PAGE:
At nineteen, my life was saved because, rarely sick, I became concerned about some swollen glands that appeared during an ordinary winter cold and didn’t go away when the cold did. Visiting on a Sunday afternoon with a cousin who was doing her medical residency, I asked her if she’d take a look at my throat. She looked at my throat, palpated my neck, and suggested that I get things checked out at my college health service. The next day, I went to the Columbia College health clinic, which was housed at St. Luke’s Hospital, where a young resident felt my glands, after which he called in another doctor. This doctor--a tall, elderly man with white hair and a neatly trimmed straw-colored moustache--felt my glands, nodded once, then told me to make an appointment to come in to the hospital at the end of the week for a biopsy.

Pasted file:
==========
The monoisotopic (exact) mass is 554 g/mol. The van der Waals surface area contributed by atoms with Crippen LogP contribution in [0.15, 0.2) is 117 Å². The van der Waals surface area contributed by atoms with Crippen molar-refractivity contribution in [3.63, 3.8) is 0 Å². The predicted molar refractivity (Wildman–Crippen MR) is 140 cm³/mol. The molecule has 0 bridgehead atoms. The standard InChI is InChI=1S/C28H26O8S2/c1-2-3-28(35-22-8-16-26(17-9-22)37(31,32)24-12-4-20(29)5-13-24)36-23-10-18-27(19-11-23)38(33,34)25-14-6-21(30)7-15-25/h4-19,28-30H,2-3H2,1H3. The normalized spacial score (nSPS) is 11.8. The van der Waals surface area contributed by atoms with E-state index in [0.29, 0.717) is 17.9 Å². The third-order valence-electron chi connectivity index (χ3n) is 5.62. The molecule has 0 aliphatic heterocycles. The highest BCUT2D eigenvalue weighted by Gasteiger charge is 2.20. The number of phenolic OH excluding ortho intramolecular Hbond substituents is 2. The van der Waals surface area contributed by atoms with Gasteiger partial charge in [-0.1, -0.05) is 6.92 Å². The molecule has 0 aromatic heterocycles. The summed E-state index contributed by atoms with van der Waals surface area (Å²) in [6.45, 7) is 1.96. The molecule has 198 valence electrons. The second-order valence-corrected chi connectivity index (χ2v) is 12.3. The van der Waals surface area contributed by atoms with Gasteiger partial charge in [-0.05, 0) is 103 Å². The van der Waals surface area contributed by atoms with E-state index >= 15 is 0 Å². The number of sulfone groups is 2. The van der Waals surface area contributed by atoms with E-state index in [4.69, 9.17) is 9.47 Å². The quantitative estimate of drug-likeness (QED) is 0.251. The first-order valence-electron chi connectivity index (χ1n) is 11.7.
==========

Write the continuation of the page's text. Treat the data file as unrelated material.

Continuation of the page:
In 1957, I didn’t know what a “biopsy” was (I figured it was some kind of test for an infection connected to swollen glands) and so I was a bit taken aback when, after telling my mother and father that I’d be staying overnight at St. Luke’s Hospital on Friday for a biopsy, they cloistered themselves in their bedroom, where I heard my mother, who was a Registered Nurse, weeping hysterically while my father kept trying to calm her down. When my mother emerged from the bedroom, she told me that everything was going to be all right--I shouldn’t mind her tears, she’d had a hard day at the hospital--and that there was no reason for me to have the biopsy done at Columbia. Instead, she would make some calls to doctors she knew and worked with in Brooklyn.